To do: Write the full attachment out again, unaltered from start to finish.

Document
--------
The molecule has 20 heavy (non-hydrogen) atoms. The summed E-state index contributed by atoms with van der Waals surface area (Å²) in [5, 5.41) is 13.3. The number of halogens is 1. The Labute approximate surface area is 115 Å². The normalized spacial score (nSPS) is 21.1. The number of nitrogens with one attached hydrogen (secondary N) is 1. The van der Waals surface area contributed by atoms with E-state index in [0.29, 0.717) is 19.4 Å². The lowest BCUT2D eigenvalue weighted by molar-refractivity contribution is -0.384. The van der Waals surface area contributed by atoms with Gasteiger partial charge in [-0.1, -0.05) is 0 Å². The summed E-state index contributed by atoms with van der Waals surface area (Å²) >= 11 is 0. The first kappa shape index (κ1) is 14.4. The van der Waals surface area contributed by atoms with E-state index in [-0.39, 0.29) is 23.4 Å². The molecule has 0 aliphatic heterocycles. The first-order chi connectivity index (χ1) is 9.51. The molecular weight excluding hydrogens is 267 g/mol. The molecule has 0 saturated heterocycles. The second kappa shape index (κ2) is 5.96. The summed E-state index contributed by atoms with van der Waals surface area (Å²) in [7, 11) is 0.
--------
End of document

The molecule has 20 heavy (non-hydrogen) atoms. The summed E-state index contributed by atoms with van der Waals surface area (Å²) in [5, 5.41) is 13.3. The number of halogens is 1. The Labute approximate surface area is 115 Å². The normalized spacial score (nSPS) is 21.1. The number of nitrogens with one attached hydrogen (secondary N) is 1. The van der Waals surface area contributed by atoms with E-state index in [0.29, 0.717) is 19.4 Å². The lowest BCUT2D eigenvalue weighted by molar-refractivity contribution is -0.384. The van der Waals surface area contributed by atoms with Gasteiger partial charge in [-0.1, -0.05) is 0 Å². The summed E-state index contributed by atoms with van der Waals surface area (Å²) >= 11 is 0. The first kappa shape index (κ1) is 14.4. The van der Waals surface area contributed by atoms with E-state index in [-0.39, 0.29) is 23.4 Å². The molecule has 0 aliphatic heterocycles. The first-order chi connectivity index (χ1) is 9.51. The molecular weight excluding hydrogens is 267 g/mol. The molecule has 0 saturated heterocycles. The second kappa shape index (κ2) is 5.96. The summed E-state index contributed by atoms with van der Waals surface area (Å²) in [7, 11) is 0.